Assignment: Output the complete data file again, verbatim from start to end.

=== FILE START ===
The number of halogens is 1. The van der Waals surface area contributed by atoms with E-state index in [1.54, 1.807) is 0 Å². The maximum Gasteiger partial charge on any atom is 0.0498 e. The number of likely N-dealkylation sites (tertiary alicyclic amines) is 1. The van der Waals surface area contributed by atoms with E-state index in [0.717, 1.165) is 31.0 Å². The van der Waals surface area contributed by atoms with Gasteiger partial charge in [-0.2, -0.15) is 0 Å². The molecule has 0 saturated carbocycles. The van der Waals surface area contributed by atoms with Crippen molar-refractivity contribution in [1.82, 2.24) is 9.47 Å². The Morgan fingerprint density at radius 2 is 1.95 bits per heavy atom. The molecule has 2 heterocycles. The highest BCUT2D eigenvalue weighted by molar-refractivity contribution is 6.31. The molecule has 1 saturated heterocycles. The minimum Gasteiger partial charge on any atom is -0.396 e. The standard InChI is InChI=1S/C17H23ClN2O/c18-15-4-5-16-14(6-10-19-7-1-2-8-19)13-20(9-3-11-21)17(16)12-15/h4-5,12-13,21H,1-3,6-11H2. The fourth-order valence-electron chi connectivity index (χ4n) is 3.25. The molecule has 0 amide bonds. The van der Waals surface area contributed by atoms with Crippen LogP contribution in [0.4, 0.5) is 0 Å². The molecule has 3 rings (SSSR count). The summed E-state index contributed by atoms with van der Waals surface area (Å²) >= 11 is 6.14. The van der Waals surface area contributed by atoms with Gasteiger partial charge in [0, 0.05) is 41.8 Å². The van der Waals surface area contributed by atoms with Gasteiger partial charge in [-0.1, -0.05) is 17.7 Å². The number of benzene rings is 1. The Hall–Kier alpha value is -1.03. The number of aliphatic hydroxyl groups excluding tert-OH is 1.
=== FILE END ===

The number of halogens is 1. The van der Waals surface area contributed by atoms with E-state index in [1.54, 1.807) is 0 Å². The maximum Gasteiger partial charge on any atom is 0.0498 e. The number of likely N-dealkylation sites (tertiary alicyclic amines) is 1. The van der Waals surface area contributed by atoms with E-state index in [0.717, 1.165) is 31.0 Å². The van der Waals surface area contributed by atoms with Gasteiger partial charge in [-0.2, -0.15) is 0 Å². The molecule has 0 saturated carbocycles. The van der Waals surface area contributed by atoms with Crippen molar-refractivity contribution in [1.82, 2.24) is 9.47 Å². The Morgan fingerprint density at radius 2 is 1.95 bits per heavy atom. The molecule has 2 heterocycles. The highest BCUT2D eigenvalue weighted by molar-refractivity contribution is 6.31. The molecule has 1 saturated heterocycles. The minimum Gasteiger partial charge on any atom is -0.396 e. The standard InChI is InChI=1S/C17H23ClN2O/c18-15-4-5-16-14(6-10-19-7-1-2-8-19)13-20(9-3-11-21)17(16)12-15/h4-5,12-13,21H,1-3,6-11H2. The fourth-order valence-electron chi connectivity index (χ4n) is 3.25. The molecule has 0 amide bonds. The van der Waals surface area contributed by atoms with Crippen LogP contribution in [0.4, 0.5) is 0 Å². The molecule has 3 rings (SSSR count). The summed E-state index contributed by atoms with van der Waals surface area (Å²) >= 11 is 6.14. The van der Waals surface area contributed by atoms with Gasteiger partial charge in [0, 0.05) is 41.8 Å². The van der Waals surface area contributed by atoms with Gasteiger partial charge in [-0.1, -0.05) is 17.7 Å². The number of benzene rings is 1. The Hall–Kier alpha value is -1.03. The number of aliphatic hydroxyl groups excluding tert-OH is 1.